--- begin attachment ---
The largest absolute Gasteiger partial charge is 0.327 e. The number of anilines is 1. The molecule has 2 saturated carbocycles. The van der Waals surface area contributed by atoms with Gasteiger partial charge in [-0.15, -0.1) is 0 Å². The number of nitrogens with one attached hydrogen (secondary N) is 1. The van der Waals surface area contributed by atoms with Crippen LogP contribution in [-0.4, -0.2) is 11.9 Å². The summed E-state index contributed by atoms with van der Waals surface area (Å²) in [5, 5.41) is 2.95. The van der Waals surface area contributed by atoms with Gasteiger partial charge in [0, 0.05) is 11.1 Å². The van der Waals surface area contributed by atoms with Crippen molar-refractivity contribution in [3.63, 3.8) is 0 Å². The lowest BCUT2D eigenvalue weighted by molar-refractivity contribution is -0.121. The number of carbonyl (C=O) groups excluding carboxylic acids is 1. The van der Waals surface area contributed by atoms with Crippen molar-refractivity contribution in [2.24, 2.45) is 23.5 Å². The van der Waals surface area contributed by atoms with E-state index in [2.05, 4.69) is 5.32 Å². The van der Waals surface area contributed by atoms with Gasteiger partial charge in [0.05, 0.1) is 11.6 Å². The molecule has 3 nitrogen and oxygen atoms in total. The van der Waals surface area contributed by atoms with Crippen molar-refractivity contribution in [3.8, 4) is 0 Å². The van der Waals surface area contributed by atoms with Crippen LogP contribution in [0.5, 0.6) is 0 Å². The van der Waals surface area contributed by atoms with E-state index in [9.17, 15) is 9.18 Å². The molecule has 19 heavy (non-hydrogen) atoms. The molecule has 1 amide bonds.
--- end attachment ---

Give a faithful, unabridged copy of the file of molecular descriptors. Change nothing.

The largest absolute Gasteiger partial charge is 0.327 e. The number of anilines is 1. The molecule has 2 saturated carbocycles. The van der Waals surface area contributed by atoms with Gasteiger partial charge in [-0.15, -0.1) is 0 Å². The number of nitrogens with one attached hydrogen (secondary N) is 1. The van der Waals surface area contributed by atoms with Crippen LogP contribution in [-0.4, -0.2) is 11.9 Å². The summed E-state index contributed by atoms with van der Waals surface area (Å²) in [5, 5.41) is 2.95. The van der Waals surface area contributed by atoms with Gasteiger partial charge in [0, 0.05) is 11.1 Å². The van der Waals surface area contributed by atoms with Crippen molar-refractivity contribution in [3.63, 3.8) is 0 Å². The lowest BCUT2D eigenvalue weighted by molar-refractivity contribution is -0.121. The number of carbonyl (C=O) groups excluding carboxylic acids is 1. The van der Waals surface area contributed by atoms with Crippen molar-refractivity contribution in [2.24, 2.45) is 23.5 Å². The van der Waals surface area contributed by atoms with E-state index in [2.05, 4.69) is 5.32 Å². The van der Waals surface area contributed by atoms with Gasteiger partial charge in [0.05, 0.1) is 11.6 Å². The molecule has 3 nitrogen and oxygen atoms in total. The van der Waals surface area contributed by atoms with Crippen molar-refractivity contribution in [3.8, 4) is 0 Å². The van der Waals surface area contributed by atoms with Crippen LogP contribution in [0.5, 0.6) is 0 Å². The van der Waals surface area contributed by atoms with E-state index in [9.17, 15) is 9.18 Å². The molecule has 19 heavy (non-hydrogen) atoms. The molecule has 1 amide bonds.